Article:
How to Interpret Blog Traffic Like a Genius for Miraculous Goal Setting




  • — November 1, 2016

    how-to-interpret-blog-traffic-like-a-genius-for-miraculous-goal-setting


    Increasing blog traffic is insanely important to businesses and content marketers. It is one of the concepts that comes up in the vast majority of conversations I have with clients.


    “How do I increase traffic to my blog?”


    “Is it really that important to increase traffic to my blog?”


    Some variation of these questions comes up almost all of the time. In fact, I’ll make a bold statement here, every client I’ve talked to has asked me a question like that.


    The good news is, most people I’ve been talking to have been blogging for at least 6 months. This gives us some data to play with when making future projections.


    If someone doesn’t have any data at all I might recommend starting a content calendar that publishes blogs 5-8 times per month. Then we can revisit the data after about 6 months to see where we stand


    Here’s what I mean when I say “see where we stand”.


    Properly Analyzing a New Blog or Blogging Strategy


    When a blog, or new strategy, is just starting up there’s a bit of a lull at first followed by a few spikes here and there. I’ve noticed that a lot of these spikes can be caused by improper, or missing filters configured in Google Analytics in the early stages of deployment. Next, there is ultimately an evening of low and high points. The best way to measure these trends starts with a logarithmic scale. I don’t recommend starting with an exponential trendline. At first, your blog is going to have some points of zero traffic and these figures make exponential trends impossible to map.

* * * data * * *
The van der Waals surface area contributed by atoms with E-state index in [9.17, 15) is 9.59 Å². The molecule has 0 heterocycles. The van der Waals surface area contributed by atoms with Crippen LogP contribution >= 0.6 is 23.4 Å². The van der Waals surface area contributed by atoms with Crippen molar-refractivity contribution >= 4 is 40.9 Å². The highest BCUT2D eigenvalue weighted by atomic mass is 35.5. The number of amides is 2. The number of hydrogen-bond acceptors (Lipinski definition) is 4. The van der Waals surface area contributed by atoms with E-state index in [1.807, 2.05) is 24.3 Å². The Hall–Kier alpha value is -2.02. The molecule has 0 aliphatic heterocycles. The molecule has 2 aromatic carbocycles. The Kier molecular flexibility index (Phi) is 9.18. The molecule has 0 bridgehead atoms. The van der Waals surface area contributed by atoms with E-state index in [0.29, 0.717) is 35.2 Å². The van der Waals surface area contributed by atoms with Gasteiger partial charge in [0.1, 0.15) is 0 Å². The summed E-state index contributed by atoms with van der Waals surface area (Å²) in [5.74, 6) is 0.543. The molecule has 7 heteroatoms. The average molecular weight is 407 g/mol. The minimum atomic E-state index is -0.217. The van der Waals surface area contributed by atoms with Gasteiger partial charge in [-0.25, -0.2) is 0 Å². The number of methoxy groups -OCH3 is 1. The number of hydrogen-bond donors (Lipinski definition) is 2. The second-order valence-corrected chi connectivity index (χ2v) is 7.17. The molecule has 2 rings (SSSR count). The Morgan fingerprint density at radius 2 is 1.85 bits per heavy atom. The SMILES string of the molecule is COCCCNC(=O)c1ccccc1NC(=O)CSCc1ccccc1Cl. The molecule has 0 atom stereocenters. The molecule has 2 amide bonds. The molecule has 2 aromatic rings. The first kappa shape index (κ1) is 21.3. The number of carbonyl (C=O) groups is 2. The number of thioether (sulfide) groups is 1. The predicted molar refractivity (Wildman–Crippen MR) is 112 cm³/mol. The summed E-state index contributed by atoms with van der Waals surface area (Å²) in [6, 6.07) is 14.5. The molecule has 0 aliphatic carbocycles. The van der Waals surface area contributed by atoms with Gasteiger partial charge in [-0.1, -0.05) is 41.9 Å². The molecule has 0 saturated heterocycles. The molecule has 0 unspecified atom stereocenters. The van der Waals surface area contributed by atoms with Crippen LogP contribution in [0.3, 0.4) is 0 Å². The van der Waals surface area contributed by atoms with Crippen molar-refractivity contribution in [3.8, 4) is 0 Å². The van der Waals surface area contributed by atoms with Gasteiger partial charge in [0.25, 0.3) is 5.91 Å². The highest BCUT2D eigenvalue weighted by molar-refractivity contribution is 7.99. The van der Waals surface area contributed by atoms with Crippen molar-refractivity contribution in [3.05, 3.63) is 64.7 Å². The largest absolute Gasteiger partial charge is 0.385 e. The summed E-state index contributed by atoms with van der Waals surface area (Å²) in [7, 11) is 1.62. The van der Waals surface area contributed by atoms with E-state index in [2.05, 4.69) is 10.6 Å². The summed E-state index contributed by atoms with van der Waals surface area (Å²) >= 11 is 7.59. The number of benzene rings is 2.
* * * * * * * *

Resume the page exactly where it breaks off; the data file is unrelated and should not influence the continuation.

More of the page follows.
3-month-forcast-logarithmic


    A key distinction that should be made here is that new blogs are going to have highly varied traffic trends. You might have zero visitors today, ten tomorrow, three the next day, and twenty-five on Friday.


    With this in mind, you are not going to see high R-squared numbers at first, I promise. If you do, those figures are probably unreliable. Statistically speaking, there isn’t enough data for your regression analysis to be all that reliable.


    Is There a Way to Overcome Low R-Squared Figures


    This is the part of blog analysis that I find endlessly interesting.


    If we combine a polynomial trendline we see a significantly different line. It’s still really far away from being R2=1 but it appears to follow the trends within the data. So we might assume that the trendline is also more reliable. Mehhh, not quite.


    3-month-forcast-with-polynomial


    A polynomial trendline will basically always show an upward trend at the end, so let’s assume this projection is a little embellished. However, if we look at the peaks and valleys over time we see that the variance is reducing slowly. We notice less zero figures, and in the last month or two, we don’t see any.


    Wrapping Human Psychology, Historic Events, and Regression Analysis Together